• New ICC standard on residential construction in regions with wildfire hazard: The AWC is involved in the development of the ICC-605 standard, which will provide a more complete set of requirements than those that exist in the International Wildland Urban Interface Code (IWUIC). The first version of the standard will likely be limited to one- and two-family dwellings and townhomes of three stories or less constructed in WUI areas.
  • California code amendments: Recognizing California’s influence in setting trends for building codes, the AWC has participated in California Building Standards Commission (CBSC) hearings that focused on California code amendments, including WUI issues. None of those adopted were of concern to the wood products industry, though the AWC will continue to participate in the process.

For more information on these issues, contact AWC Vice President of Codes and Regulations Philip Line at

Think Wood Highlights Iconic and Innovative Light-Frame Construction

As part of its ongoing content series focused on innovative light-frame wood projects, Think Wood recently profiled the new Centennial Park Pavilion in Fayetteville, Arkansas. The wood-framed park structure pays tribute to the state’s forestry roots while housing amenities for the biking-focused park.

This architecturally advanced project showcases how architects and engineers can use innovative and affordable light-frame design to create exemplary and sustainable civic projects.

The pavilion’s designers at local firm Modus Studio took the functionally simple project as an opportunity to flex their creative muscles, creating a structure with a distinctive form but the traditional use of lumber and iconic red color of a barn. Choosing naturally renewable materials over concrete and steel not only makes the project more eco-friendly but also complements the natural parkland setting.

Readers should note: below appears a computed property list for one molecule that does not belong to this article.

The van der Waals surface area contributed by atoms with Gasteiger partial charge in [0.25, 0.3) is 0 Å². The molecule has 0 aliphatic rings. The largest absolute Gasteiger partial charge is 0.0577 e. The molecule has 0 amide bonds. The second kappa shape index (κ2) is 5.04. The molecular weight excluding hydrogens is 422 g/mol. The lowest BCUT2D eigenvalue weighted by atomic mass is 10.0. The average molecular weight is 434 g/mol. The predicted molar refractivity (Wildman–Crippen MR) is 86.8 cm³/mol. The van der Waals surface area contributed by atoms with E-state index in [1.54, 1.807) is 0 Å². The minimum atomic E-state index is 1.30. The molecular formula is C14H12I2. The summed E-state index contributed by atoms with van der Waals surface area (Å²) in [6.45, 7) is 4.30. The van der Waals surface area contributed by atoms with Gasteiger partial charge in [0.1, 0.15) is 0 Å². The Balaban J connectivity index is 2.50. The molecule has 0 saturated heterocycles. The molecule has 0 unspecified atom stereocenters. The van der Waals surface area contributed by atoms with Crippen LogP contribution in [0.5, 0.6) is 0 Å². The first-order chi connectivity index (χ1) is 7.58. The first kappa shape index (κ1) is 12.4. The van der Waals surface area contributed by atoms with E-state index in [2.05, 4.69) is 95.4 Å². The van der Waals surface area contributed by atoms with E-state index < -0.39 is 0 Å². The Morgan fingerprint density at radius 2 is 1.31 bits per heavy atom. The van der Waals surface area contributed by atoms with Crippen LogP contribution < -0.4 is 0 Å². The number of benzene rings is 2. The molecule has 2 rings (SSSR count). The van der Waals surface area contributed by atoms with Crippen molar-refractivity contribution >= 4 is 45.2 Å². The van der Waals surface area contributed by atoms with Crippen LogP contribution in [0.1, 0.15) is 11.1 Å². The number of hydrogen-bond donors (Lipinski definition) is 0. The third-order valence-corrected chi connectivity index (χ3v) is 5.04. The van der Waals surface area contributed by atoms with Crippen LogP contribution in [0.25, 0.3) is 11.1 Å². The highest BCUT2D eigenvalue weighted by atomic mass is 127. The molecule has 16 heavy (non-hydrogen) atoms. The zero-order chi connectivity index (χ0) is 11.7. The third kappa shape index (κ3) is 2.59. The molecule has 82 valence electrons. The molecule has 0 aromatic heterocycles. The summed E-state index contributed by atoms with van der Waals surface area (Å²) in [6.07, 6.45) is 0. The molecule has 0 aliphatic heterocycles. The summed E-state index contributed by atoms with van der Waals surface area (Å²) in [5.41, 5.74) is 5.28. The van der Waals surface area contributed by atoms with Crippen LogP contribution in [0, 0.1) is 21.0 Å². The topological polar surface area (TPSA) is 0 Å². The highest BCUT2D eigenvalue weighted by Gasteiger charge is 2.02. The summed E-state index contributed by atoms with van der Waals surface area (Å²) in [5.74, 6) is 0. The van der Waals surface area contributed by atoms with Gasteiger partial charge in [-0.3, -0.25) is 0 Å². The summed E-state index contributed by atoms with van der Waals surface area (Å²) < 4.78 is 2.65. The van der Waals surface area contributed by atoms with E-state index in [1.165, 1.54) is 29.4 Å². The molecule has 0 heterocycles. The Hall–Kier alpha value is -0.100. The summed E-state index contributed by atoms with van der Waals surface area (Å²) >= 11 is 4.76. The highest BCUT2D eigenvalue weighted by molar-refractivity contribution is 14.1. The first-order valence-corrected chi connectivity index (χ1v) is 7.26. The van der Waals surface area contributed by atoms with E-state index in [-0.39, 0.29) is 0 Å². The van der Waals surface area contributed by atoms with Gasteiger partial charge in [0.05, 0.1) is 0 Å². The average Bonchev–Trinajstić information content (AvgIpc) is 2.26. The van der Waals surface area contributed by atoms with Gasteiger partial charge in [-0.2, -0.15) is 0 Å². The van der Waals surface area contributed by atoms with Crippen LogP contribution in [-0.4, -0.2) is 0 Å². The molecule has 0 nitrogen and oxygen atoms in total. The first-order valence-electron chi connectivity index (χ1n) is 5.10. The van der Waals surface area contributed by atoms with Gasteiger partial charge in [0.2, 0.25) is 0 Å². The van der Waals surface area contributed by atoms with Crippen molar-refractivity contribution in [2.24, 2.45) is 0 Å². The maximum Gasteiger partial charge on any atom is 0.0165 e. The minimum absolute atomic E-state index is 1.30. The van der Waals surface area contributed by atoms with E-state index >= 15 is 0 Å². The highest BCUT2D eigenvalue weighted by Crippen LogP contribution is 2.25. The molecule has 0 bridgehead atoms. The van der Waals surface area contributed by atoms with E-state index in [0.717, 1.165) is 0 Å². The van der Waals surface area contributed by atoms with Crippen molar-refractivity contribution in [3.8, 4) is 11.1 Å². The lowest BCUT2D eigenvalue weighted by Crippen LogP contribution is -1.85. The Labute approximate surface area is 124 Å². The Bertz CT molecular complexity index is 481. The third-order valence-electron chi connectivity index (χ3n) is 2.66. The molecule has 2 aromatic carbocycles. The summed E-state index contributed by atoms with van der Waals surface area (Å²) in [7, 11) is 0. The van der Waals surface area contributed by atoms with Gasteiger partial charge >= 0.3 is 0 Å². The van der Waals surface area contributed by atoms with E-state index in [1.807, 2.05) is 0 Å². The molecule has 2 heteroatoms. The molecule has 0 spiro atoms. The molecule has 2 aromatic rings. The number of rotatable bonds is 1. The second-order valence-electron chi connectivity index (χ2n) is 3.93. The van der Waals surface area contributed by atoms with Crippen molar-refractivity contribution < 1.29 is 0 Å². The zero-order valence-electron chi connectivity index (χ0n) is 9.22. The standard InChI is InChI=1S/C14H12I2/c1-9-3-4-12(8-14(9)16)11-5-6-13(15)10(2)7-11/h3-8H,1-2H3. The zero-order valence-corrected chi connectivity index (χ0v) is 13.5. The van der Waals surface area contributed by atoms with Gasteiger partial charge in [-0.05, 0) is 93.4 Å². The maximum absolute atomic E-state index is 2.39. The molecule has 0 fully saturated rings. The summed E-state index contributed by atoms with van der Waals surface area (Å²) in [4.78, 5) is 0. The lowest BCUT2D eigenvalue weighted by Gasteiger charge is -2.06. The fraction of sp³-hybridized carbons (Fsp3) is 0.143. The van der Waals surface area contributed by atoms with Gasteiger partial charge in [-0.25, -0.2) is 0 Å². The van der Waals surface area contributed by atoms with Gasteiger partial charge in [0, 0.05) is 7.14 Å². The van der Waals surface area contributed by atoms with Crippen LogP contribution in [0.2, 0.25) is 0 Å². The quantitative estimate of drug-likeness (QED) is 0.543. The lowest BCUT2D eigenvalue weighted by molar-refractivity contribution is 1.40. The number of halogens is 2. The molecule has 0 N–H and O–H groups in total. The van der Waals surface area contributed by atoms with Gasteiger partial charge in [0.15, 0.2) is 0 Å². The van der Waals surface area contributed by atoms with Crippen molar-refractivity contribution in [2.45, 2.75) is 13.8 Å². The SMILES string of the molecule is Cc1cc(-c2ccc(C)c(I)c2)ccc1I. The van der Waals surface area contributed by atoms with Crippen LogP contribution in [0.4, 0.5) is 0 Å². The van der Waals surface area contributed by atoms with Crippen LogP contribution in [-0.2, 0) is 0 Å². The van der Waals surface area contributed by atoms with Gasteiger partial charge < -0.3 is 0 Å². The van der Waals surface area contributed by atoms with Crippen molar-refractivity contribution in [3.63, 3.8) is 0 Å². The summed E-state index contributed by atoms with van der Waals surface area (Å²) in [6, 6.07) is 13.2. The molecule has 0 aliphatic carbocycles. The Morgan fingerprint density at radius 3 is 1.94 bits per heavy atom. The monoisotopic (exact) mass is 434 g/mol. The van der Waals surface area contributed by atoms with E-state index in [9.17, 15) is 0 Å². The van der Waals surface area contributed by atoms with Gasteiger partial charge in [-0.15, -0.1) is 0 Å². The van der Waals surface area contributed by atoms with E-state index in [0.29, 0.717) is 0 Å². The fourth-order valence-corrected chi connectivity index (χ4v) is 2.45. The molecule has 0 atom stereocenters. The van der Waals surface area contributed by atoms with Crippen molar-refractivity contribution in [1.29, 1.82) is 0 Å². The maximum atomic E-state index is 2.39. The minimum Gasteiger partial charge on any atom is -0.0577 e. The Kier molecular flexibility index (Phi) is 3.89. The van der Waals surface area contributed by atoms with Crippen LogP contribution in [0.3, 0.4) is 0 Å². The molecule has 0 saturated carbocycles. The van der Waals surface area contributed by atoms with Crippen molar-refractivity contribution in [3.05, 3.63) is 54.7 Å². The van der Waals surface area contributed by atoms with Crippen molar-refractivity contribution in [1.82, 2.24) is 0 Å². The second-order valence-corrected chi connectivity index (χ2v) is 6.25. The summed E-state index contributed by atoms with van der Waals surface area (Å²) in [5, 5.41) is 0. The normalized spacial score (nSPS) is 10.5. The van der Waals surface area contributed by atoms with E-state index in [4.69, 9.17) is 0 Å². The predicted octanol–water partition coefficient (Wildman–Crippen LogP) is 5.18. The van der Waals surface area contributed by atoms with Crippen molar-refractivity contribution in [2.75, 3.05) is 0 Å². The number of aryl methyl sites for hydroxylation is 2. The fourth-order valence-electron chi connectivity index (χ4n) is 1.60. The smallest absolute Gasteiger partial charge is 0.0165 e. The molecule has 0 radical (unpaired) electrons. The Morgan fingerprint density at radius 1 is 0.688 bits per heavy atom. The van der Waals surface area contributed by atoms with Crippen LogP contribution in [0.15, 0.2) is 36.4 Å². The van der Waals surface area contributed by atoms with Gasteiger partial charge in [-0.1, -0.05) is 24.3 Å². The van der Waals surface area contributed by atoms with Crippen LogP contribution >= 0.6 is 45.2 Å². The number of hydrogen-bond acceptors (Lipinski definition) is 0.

The Think Wood article reveals how a new generation of architects is using beautiful light-frame construction to create buildings with iconic design and superior environmental performance—clearing the path for more light-frame civic and park projects in the future and increased market opportunity for wood products.


WoodWorks’ Senior Technical Director Recognized for Engineer Education

At last month’s NCSEA Structural Engineering Summit in Anaheim, California, Terry Malone of WoodWorks received the prestigious Susan M. Frey Award. This distinguished national honor, presented by the National Council of Structural Engineers Associations, is bestowed upon individuals who demonstrate exceptional service and dedication to both the association and the structural engineering profession.